Erez Hershkovitz was a student at a yeshiva in Petah Tikva that combined Torah study with computer science. He enlisted two months ago for an academic cadet course in the Israel Defense Forces, and completed his basic training Sunday. Erez leaves behind his parents, Meir, a security guard, and Shoshana, a housewife, and eight siblings. The family has lived in the community of Elon Moreh, where Erez was born, for 21 years. Erez was buried late Tuesday afternoon in the city’s cemetery.
Establishment Weighs Counter-Terror Measures
Prime Minister Ariel Sharon held security consultations today with Minister of Defense Shaul Mofaz and the heads of the defense establishment in order to determine Israel’s policy in the wake of Tuesday’s double terror attacks, HA’ARETZ reported. Israel is not planning a military response to the attacks, but will step up pressure on the Palestinian Authority to dismantle the terrorist infrastructure.
Meanwhile, according to THE JERUSALEM POST, the Israel Defense Forces destroyed today the home of the homicide bombers responsible for Tuesday’s deadly attack in Rosh Ha’ayin. The IDF said that, "demolishing the houses of terrorists is a message to homicide bombers and their partners that their actions have a price that will be paid by all those involved in hostile terrorist activity."
Security forces continued anti-terror operations Tuesday night in the West Bank with Special Forces, Paratroopers and troops from the Nachal brigade arresting two Hamas members in Ein Al Bida, two suspected terrorists in Tamon and three wanted men in Nablus.
U.S. Says Dismantling
of Terror Infrastructure Is Highest Priority
After twin homicide bombings shook Israel on Tuesday, the Bush Administration urged Palestinian Prime Minister Mahmoud Abbas to crack down on terror groups in the Palestinian areas and dismantle their infrastructures, THE JERUSALEM POST reported.
For fear of undermining his position, Abbas declined to confront the extremists responsible for the attacks, a move that angered the American leadership. White House spokesperson Claire Buchan said, "dismantling terror networks is a very high priority, the highest priority." U.S. Secretary of State Colin Powell, speaking in Washington to a group of young Arabs and Israelis, said, "we need leaders who are strong enough and have enough vision to say that I am only going to achieve my objectives through peaceful political means and not through the use of terror and violence."
In Jerusalem, Prime Minister Ariel Sharon said he would continue working with American Assistant Secretary of State William Burns on the road map peace plan but added he would not move forward with the plan so long as Israelis were threatened by terrorist attacks. Sharon added that the U.S. Administration was committed to bringing peace to the region, but noted that, "we will never get there so long as people continue to participate in terrorist activities.”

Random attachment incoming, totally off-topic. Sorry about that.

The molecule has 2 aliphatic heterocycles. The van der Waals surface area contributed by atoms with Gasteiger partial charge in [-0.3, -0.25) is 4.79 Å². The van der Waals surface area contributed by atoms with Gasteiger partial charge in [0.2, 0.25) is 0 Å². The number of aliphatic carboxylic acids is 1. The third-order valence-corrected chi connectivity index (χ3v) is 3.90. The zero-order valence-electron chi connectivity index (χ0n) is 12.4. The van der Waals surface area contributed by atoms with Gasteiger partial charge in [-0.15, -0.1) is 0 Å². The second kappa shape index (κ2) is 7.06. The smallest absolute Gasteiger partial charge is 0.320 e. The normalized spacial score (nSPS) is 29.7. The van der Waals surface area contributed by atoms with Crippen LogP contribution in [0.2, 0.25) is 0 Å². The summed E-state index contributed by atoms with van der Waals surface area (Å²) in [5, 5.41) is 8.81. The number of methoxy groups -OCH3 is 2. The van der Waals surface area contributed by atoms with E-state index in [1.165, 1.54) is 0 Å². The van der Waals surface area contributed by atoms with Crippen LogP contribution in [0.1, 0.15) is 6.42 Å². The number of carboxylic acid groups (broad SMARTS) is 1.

Sharon accused his Palestinian counterpart Tuesday evening of not doing enough to clamp down on terrorists, saying that Abbas had reneged on his commitment to act against the terror groups operating in the West Bank and Gaza Strip.
Raanan Gissin, the Prime Minister’s spokesman, said that while the Government was making goodwill gestures on a daily basis, the PA was allowing the terrorists to rearm and plan more attacks. "The situation cannot and will not remain like this for much longer – either Abbas acts against terrorism or we will," Gissin said.
Virus Hit Israeli-Owned Computers Hard
A new Internet virus, also known as the “San” worm, is spreading rapidly in Israel, affecting tens of thousands of computers in the country, THE JERUSALEM POST reported.
The San worm virus, which was first detected Monday afternoon, infects computers that run recent versions of Microsoft’s Windows program and enters the operating system once the computer connects to the Internet. The virus does not destroy files but instead executes a program, which turns the computer off abruptly. It is unique in the sense that is can disseminate rapidly to other computers without any action by the user. “What we are witnessing here is a new phenomenon. In this particular case just being connected to the Internet makes one vulnerable to having their private computers infected,” Microsoft General Manager Arie Scope said.